Every four years, the world traditionally puts aside its disputes to cheer on its athletes during the uplifting quadrennial spectacle of the Olympic Games. During this Olympic year, however. we've been treated to a spectacle that has been anything but uplifting, as Russian tanks, troops and planes have swept across the border of one of its small neighbors. Although the neighbor was Georgia, not Czechoslovakia, and the tanks bore Russian, not Soviet Union markings, the scene was chillingly reminiscent of 1968.
The aftermath of these events has been equally disturbing. Russian troops have refused so far to leave, and have dug in to positions not only in Georgia's disputed areas of South Ossetia and Abkhazia, but also in Georgia proper, all in violation of Georgia's territorial integrity.
On Tuesday. NATO foreign ministers issued a strong statement in support of Georgia's territorial integrity, independence and sovereignty, as well as its democratically elected government. U.S. Secretary of State Condoleezza Rice said the statement also "sent a message to Russia that NATO will not permit a new line to develop in Europe between those states that are a part of the transatlantic structures and those states that still aspire."
The world's attention now is focused on two urgent objectives: Bringing a halt to all hostilities and abuses in the conflict area, including those committed by "irregulars" in Russian-controlled areas and helping the survivors of the conflict. Both Georgia and Russia have signed a cease fire agreement, but the world is still waiting for Russia to honor it. Meanwhile there is an urgent need to allow humanitarian workers in. The United States and other countries have already begun delivering medical care and supplies, food, shelter, and other assistance to the survivors. While the exact number of dead and wounded is still unknown. it is clear that the people of Gcorgia are facing a humanitarian crisis in the swath of destruction left behind.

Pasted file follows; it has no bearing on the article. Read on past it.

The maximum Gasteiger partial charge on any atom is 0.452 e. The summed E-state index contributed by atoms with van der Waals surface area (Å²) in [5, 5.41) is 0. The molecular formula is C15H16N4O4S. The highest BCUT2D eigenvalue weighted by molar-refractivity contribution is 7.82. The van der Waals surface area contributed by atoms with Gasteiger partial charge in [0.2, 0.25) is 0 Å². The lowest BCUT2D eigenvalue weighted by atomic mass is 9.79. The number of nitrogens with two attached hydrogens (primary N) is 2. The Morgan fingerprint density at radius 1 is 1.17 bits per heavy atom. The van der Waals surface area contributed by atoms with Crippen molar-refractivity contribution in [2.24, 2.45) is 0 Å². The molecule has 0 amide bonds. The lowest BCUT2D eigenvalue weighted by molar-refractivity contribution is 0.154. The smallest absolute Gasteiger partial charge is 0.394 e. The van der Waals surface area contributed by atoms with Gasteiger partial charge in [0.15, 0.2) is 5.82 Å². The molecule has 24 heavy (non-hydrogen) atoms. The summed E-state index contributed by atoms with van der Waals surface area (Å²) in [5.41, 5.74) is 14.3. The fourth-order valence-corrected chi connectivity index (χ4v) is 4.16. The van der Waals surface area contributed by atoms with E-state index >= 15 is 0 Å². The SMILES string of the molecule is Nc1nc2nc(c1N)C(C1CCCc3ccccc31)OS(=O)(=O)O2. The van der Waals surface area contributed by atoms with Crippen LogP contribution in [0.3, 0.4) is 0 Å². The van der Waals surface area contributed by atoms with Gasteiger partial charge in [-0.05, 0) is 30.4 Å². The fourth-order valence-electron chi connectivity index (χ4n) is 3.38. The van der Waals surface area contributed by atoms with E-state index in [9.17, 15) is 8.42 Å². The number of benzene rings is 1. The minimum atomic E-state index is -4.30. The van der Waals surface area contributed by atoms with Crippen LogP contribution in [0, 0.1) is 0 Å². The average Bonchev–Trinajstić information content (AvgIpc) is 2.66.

Georgia's separatist regions of South Ossetia and Abkhazia have had a long history of tension. But anyone who takes a closer look at the events of the past year should not be surprised by the events of the last few weeks. Moscow has been steadily intensifying pressure on Georgia economically, politically and militarily, launching trade embargos and suspending air and ground transport links. In the spring, Russia issued a government order to increase its official ties with the breakaway regions of South Ossetia and Abkhazia, completely bypassing the Georgian authorities.
Russia's challenges then became more ominous. Last April, a Russian fighter jet shot down a Georgian drone over Georgian airspace, and in that same month, Russian combat troops and artillery began moving into Abkhazia, all on the pretext of augmenting the peacekeeping force - but without any consultation with Georgia. In May, Russia sent railroad construction troops into Abkhazia - with no apparent legal mandate - to repair the railway leading south from Russia to the conflict zone, ostensibly for "humanitarian reasons." By July, incidents of violence were occurring in South Ossetia, including attacks on Georgian police vehicles and an attempted assassination of a pro-Georgian South Ossetian leader.